Resume or LinkedIn Profile – Which One is More Important?

Resume or LinkedIn Profile – Which One is More Important?

LinkedIn has transformed networking and how smart professionals of every age find jobs and leverage careers. It has also transformed the way recruiters find talent.

Some “experts” are saying that with a LinkedIn profile you don’t need a resume. Is this true? Simply put, no! Each has a specific and fully differentiated role to play in a maximally effective job search.

Here is an overview of the different roles each one plays in your job search:

Social Media Profile Versus Resume

The technology advances that gave birth to the social media revolution have given recruiters another great source for finding candidates, and job seekers another great way to make themselves discoverable.

Build your LinkedIn profile on a solid foundation
Build your LinkedIn profile on a solid foundation

The Social Media Profile’s Role in Job Search

A good social media profile increases your visibility with headhunters and corporate recruiters. Simply put, for them social media sites are a different kind of resume database searchable with keywords just like other resume databases.

As my friend and esteemed colleague Joyce Lain Kennedy, author of the Careers Now column and multiple Dummies job search books, says,

“The online profile is not a customized document, but is more like a one-size-fits-all pitch posted on a digital billboard that’s located on a busy information superhighway and seen, hopefully, by hordes of unknown viewers.”

A properly executed social media profile on LinkedIn is an important job-search tool that increases your visibility, but it does not guarantee that you will be seen, or seen by the people who have the authority and the desire to hire a professional like you. And as you will notice, LinkedIn recognizes the importance of the resume by offering a spot for it on your profile.

The Resume’s Role in Job Search

Your resume can be a passive job search tool, uploaded onto resume databases. It operates much like a social media profile, making you visible to people who are actively looking for professionals like you in that particular database.

However, it can also be tailored to specific companies and hiring managers and recruiters within those companies. Then, used as an active marketing tool that by-passes the databases, it can get you into conversation with the people who can hire you. That goal is the daily mantra of every successful job search: “Get into conversation as quickly and frequently as possible with the people who can hire me, because nothing happens without conversations being started.”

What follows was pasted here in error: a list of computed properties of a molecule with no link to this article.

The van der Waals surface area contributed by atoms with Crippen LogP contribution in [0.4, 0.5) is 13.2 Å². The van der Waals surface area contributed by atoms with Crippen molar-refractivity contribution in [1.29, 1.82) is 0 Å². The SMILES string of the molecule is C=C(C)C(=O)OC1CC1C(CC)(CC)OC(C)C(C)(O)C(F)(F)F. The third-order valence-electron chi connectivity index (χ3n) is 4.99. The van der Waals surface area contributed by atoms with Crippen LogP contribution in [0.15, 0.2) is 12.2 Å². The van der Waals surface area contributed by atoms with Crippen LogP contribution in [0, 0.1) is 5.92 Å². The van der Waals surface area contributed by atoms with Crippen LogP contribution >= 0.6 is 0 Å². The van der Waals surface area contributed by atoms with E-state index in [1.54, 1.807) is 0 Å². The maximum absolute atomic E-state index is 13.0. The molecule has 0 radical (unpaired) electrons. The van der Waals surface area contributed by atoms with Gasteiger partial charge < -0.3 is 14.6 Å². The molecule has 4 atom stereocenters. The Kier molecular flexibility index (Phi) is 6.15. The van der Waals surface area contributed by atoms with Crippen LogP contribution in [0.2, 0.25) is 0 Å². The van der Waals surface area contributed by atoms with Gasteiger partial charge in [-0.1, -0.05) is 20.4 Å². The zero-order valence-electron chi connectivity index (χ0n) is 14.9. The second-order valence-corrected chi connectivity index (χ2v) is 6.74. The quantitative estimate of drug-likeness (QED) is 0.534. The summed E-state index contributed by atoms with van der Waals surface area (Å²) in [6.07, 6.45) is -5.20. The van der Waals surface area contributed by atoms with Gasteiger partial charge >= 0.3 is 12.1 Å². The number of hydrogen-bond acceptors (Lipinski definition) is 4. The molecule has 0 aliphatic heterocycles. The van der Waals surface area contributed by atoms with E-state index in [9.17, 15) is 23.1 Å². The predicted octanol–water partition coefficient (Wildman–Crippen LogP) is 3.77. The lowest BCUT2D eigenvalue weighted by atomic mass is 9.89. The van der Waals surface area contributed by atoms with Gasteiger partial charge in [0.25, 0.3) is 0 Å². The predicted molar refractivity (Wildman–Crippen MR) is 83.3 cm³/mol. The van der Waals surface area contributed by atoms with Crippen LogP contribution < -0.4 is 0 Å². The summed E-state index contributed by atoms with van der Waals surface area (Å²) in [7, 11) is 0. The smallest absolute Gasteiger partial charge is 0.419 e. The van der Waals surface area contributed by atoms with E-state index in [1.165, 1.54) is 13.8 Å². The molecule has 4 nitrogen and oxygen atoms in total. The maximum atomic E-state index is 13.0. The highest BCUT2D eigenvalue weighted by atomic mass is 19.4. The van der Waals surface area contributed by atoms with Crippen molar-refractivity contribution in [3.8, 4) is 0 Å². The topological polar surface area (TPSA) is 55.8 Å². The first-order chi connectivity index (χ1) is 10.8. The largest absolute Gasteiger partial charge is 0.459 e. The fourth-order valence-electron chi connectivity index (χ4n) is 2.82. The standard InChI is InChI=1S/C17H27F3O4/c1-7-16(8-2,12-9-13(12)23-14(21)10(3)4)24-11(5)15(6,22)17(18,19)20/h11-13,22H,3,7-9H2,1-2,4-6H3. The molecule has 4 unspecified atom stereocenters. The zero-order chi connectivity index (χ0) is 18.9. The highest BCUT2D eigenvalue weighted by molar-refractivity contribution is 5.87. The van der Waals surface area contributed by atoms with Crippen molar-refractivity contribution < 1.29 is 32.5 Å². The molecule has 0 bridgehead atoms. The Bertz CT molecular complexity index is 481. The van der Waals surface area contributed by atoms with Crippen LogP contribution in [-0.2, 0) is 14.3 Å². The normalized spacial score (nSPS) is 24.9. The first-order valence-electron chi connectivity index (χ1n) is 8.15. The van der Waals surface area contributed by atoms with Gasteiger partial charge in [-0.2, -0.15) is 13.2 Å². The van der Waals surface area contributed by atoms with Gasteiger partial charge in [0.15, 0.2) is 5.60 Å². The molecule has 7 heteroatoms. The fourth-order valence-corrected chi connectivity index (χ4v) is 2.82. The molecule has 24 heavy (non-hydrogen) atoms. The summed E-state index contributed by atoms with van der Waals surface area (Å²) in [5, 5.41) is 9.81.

A resume holds the potential to be an active and infinitely customizable job search tool: You can tailor it to one specific job or even to both the job and the company you approach.

You can have different resumes for different jobs you wish to pursue, and you can send such carefully customized resumes directly to the headhunters, corporate recruiters, and hiring mangers you most want to talk to.

The More Things Change…

Sometimes the more things change; the more they stay the same. Technology has changed every aspect of recruitment. So it has also changed the way job hunting is done, including how a resume is built and the story it tells.

Yet that resume is still the most financially important document you are ever going to own, because it is still the most succinct and user friendly professional biography yet devised.

Don’t believe me? Hire someone to do your social media profile, and you’ll see that the first thing they ask to see is your resume. Miserable as they are to write, or read, resumes are still your most powerful job-hunting tool.

LinkedIn Brings Networking within Everyone’s Reach

It’s where you can forge your professional identity and establish professional connections that can help you for many years to come. What you share on your LinkedIn profile needs to reflect exclusively your professional persona, the way you want to see yourself, and in turn be seen by your professional community.

A Good Resume Is 75-80% of a Good LinkedIn Profile

Written the right way, if you are willing to invest the time and effort, you can build your own social media profile by simply cutting and pasting your resume into the different sections of the LinkedIn template. Being in the resume writing and social media profile writing business, many times, a client will upload the resume we created for them, change the voice to first person – and immediately get themselves on the first or second page of a search for someone with their skills. Not all the time of course, but over 50% of the time.

Bottom Line

A successful job search always starts with getting that darn resume properly focused and written. Then you can adapt it for social media profiles and myriad other ways that serve the unique needs of your job search. No structure stands without a solid foundation.

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